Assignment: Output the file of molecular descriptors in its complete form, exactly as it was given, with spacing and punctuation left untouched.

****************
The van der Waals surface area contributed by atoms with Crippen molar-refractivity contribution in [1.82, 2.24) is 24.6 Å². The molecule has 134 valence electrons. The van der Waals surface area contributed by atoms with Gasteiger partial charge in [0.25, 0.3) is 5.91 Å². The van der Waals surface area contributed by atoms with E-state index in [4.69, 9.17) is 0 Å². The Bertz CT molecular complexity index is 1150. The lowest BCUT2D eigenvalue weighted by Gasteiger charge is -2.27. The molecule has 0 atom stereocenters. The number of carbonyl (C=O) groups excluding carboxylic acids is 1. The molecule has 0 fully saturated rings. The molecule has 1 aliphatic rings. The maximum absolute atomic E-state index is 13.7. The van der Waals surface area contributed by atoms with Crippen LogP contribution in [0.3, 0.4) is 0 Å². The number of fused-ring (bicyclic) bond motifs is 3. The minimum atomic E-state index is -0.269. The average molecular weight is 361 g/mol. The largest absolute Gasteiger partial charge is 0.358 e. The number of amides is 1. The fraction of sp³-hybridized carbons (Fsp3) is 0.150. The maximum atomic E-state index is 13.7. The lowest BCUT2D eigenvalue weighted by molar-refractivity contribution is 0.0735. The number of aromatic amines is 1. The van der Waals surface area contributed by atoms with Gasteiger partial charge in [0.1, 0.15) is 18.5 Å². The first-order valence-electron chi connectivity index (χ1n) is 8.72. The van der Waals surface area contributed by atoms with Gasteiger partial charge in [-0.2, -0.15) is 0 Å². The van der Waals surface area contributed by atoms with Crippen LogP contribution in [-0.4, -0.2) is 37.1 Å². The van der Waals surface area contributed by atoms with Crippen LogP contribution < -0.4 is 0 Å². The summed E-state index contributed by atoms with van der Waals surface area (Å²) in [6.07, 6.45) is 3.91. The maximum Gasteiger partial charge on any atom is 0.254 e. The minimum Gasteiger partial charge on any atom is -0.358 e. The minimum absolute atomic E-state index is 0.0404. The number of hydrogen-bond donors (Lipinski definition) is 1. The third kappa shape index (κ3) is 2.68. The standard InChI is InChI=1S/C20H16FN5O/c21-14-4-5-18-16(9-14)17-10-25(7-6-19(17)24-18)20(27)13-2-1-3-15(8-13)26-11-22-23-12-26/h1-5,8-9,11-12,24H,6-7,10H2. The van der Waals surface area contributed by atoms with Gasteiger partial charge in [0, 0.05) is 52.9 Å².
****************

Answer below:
The van der Waals surface area contributed by atoms with Crippen molar-refractivity contribution in [1.82, 2.24) is 24.6 Å². The molecule has 134 valence electrons. The van der Waals surface area contributed by atoms with Gasteiger partial charge in [0.25, 0.3) is 5.91 Å². The van der Waals surface area contributed by atoms with E-state index in [4.69, 9.17) is 0 Å². The Bertz CT molecular complexity index is 1150. The lowest BCUT2D eigenvalue weighted by Gasteiger charge is -2.27. The molecule has 0 atom stereocenters. The number of carbonyl (C=O) groups excluding carboxylic acids is 1. The molecule has 0 fully saturated rings. The molecule has 1 aliphatic rings. The maximum absolute atomic E-state index is 13.7. The van der Waals surface area contributed by atoms with Crippen LogP contribution in [0.3, 0.4) is 0 Å². The number of fused-ring (bicyclic) bond motifs is 3. The minimum atomic E-state index is -0.269. The average molecular weight is 361 g/mol. The largest absolute Gasteiger partial charge is 0.358 e. The number of amides is 1. The fraction of sp³-hybridized carbons (Fsp3) is 0.150. The maximum atomic E-state index is 13.7. The lowest BCUT2D eigenvalue weighted by molar-refractivity contribution is 0.0735. The number of aromatic amines is 1. The van der Waals surface area contributed by atoms with Gasteiger partial charge in [0.1, 0.15) is 18.5 Å². The first-order valence-electron chi connectivity index (χ1n) is 8.72. The van der Waals surface area contributed by atoms with Gasteiger partial charge in [-0.2, -0.15) is 0 Å². The van der Waals surface area contributed by atoms with Crippen LogP contribution in [-0.4, -0.2) is 37.1 Å². The van der Waals surface area contributed by atoms with Crippen LogP contribution < -0.4 is 0 Å². The summed E-state index contributed by atoms with van der Waals surface area (Å²) in [6.07, 6.45) is 3.91. The maximum Gasteiger partial charge on any atom is 0.254 e. The minimum Gasteiger partial charge on any atom is -0.358 e. The minimum absolute atomic E-state index is 0.0404. The number of hydrogen-bond donors (Lipinski definition) is 1. The third kappa shape index (κ3) is 2.68. The standard InChI is InChI=1S/C20H16FN5O/c21-14-4-5-18-16(9-14)17-10-25(7-6-19(17)24-18)20(27)13-2-1-3-15(8-13)26-11-22-23-12-26/h1-5,8-9,11-12,24H,6-7,10H2. The van der Waals surface area contributed by atoms with Gasteiger partial charge in [0, 0.05) is 52.9 Å².